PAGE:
Reading The Flight of the Silvers makes me glad I have the sequel, because this book begins an epic quest, full of fantastic characters, that I need to read more of now. By the end, you’ll too want the sequel because of the investment in characters and the clever plot that leaves us eagerly anticipating the next.
Hannah and Amanda watch as their world ends. In a flurry of action, they are given a silver bracelet by three mysterious strangers, and the next moment they witness the destruction of their planet. Waking up in a new world, one where there are flying cars, blue money, and pet extensions, they are picked up and brought to a center. Not only are the two sisters reunited, but they meet four other strangers who have had similar experiences. Events such as a break in, kidnapping, and the discovery of temporal abilities force them to run, with only each other, and a whole lot of questions, to rely on, as they search for answers and one man to save them.
While you may be intimidated by the size of this book, with over 600 pages, it is well worth the time and effort. The world on this new Earth is wonderfully created. It reminds me of the articles I have read , where science fiction demands a different lens of reading (Delaney), and this is one hundred percent true here. My two favorite parts of the book, no surprise here, are the plot and the characters.
The answers to our numerous questions are slowly revealed to us on a journey full of confusion, deception, and improvisation. The intrigue multiples as the plot progresses as we realize the consequences of their sudden presence: six people who never were supposed to be here. Twisty and full of surprises, the plot is intricate and grand. It is clear within the first hundred or so pages that this is a masterful story arch that Price has created, destined to take up a few books and hours of our time. However, it is time well spent on characters who are well rounded and a search for answers.
The characters are pieces of a perplexing puzzle that just hovers beyond our grasp. What I personally enjoyed about their temporal abilities (I would love to know how authors decide what the superpowers are), is that there are still fallibilities – they are still victim to personal mistakes, misunderstandings, and falling down. Even with enhanced abilities on another planet , we are still short sighted, vulnerable, and mortal.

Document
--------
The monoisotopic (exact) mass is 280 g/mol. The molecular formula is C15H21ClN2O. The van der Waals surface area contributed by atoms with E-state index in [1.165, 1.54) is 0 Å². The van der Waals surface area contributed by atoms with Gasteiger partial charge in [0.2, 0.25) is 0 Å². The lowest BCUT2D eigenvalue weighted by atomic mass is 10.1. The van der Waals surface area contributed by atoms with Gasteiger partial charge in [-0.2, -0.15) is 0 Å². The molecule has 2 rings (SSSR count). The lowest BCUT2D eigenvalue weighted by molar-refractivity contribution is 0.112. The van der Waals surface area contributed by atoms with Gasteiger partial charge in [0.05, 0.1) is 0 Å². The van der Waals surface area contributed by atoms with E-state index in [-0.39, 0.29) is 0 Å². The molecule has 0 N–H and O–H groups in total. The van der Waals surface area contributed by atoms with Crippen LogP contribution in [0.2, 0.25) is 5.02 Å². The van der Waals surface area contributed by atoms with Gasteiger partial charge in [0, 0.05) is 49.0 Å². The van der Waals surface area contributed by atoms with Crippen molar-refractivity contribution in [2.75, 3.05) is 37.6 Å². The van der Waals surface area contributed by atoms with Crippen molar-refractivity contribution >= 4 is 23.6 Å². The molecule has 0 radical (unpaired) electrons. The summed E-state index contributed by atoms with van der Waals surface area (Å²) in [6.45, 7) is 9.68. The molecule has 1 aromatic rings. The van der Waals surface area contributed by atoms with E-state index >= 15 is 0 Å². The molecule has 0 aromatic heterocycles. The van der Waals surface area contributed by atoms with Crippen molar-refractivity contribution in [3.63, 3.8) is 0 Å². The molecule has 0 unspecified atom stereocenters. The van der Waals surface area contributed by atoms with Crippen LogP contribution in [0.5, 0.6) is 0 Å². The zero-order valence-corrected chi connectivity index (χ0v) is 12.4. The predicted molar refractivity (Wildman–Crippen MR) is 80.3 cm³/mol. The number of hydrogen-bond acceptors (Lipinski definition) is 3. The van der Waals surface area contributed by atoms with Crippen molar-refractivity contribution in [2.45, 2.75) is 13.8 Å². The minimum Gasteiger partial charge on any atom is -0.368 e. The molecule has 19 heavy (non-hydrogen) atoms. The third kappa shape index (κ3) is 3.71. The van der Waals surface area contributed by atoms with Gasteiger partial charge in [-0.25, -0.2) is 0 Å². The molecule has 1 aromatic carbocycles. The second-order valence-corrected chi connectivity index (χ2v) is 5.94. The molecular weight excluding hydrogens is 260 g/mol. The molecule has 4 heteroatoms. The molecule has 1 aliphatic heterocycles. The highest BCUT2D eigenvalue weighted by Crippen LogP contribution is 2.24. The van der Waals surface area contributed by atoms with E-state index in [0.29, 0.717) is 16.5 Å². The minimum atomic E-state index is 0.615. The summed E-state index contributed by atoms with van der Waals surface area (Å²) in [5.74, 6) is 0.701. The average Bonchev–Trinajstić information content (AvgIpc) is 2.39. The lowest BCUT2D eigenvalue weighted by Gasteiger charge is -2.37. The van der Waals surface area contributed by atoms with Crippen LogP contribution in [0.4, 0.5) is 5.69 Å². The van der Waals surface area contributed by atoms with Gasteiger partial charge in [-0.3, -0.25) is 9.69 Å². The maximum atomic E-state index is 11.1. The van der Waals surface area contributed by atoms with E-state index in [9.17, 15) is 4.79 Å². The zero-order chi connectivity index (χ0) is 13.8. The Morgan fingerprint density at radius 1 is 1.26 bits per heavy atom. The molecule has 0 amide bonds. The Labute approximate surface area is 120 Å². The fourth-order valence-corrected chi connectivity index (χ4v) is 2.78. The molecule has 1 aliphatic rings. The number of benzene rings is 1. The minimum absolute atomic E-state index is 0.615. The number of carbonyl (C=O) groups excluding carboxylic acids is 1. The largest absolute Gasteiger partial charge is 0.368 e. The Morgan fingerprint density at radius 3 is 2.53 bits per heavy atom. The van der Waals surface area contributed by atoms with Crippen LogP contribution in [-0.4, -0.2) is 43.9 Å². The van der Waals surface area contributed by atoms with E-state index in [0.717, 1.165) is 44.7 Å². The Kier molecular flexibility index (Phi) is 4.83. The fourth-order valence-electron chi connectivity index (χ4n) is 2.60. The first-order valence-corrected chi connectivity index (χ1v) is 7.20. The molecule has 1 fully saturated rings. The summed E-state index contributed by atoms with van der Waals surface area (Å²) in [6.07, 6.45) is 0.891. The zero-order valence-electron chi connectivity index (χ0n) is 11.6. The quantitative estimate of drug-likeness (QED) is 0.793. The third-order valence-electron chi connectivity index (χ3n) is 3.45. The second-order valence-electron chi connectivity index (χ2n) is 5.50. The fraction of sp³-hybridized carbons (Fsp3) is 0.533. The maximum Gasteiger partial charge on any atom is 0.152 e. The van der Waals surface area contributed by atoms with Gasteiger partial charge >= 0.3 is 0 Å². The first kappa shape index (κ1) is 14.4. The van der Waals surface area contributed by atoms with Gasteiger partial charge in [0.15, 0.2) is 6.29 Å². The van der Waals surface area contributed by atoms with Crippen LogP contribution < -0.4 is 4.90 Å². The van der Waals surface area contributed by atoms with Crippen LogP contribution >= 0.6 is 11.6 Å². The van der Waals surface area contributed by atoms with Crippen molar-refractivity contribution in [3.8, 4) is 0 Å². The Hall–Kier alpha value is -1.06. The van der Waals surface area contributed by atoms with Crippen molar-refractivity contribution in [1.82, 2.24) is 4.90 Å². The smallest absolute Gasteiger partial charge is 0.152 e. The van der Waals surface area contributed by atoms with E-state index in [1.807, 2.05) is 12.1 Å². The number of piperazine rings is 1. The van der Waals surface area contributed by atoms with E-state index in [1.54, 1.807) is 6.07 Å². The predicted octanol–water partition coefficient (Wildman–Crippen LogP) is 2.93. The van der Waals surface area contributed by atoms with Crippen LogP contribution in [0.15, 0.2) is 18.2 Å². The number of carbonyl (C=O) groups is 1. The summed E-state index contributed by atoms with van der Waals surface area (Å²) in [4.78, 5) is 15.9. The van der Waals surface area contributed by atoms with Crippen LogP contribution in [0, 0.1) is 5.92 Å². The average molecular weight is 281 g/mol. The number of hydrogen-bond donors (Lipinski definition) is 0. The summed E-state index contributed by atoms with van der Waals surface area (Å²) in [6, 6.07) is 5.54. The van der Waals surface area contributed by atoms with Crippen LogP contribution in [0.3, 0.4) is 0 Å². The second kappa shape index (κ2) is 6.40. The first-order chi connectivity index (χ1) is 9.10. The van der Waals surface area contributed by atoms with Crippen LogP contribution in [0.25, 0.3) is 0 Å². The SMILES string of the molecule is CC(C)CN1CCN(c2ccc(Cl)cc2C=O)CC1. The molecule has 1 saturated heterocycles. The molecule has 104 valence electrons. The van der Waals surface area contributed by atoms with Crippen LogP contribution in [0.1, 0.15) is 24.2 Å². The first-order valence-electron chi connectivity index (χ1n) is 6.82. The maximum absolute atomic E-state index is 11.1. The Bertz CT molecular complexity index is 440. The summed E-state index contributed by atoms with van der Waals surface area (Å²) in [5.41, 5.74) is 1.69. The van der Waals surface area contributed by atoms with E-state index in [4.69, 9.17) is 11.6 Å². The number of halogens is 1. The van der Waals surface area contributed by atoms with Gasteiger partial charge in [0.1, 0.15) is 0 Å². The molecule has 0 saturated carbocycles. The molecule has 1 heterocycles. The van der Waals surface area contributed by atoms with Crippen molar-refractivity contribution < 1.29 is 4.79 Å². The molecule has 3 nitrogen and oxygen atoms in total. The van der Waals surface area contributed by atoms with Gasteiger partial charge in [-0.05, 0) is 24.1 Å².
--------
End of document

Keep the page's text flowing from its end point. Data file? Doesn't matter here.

You’ll find the main six characters, in alternating perspectives, to be quite relatable. I could relate the most to the sisterly struggle between Hannah and Amanda. Each have their own demons and faults that have yet to play out. Their shared past and necessity to trust each other forms a family dynamic. I had to ask myself: how do we create our own family? Necessity? Trust? Shared experiences? A vision?
(A brief note on the changes in point of view: It is, on one hand, great to see all of their opinions and actions. It gives us a much clearer picture of everyone behind the scenes. On the other hand, the account we can piece together is still far from complete. This tenuous balance is another piece of the book I greatly enjoy).
But I can’t name a single character, even our mysterious ‘villain’ (one of many), whom I could neither relate nor empathize with. There are no clear black and white, not only because our heroes do not know how to trust, but also because those who we suspect have their own weaknesses and fears.
What happens to our future when we let it speak to us? All in all, we have a formidable group of intriguing individuals fighting the tides and undertow in a world they have only begun to understand and in a grand plot they cannot even imagine. What’s more to like?
If you could have super speed, the ability to manipulate time, or sprout material out of your body, which would you choose?
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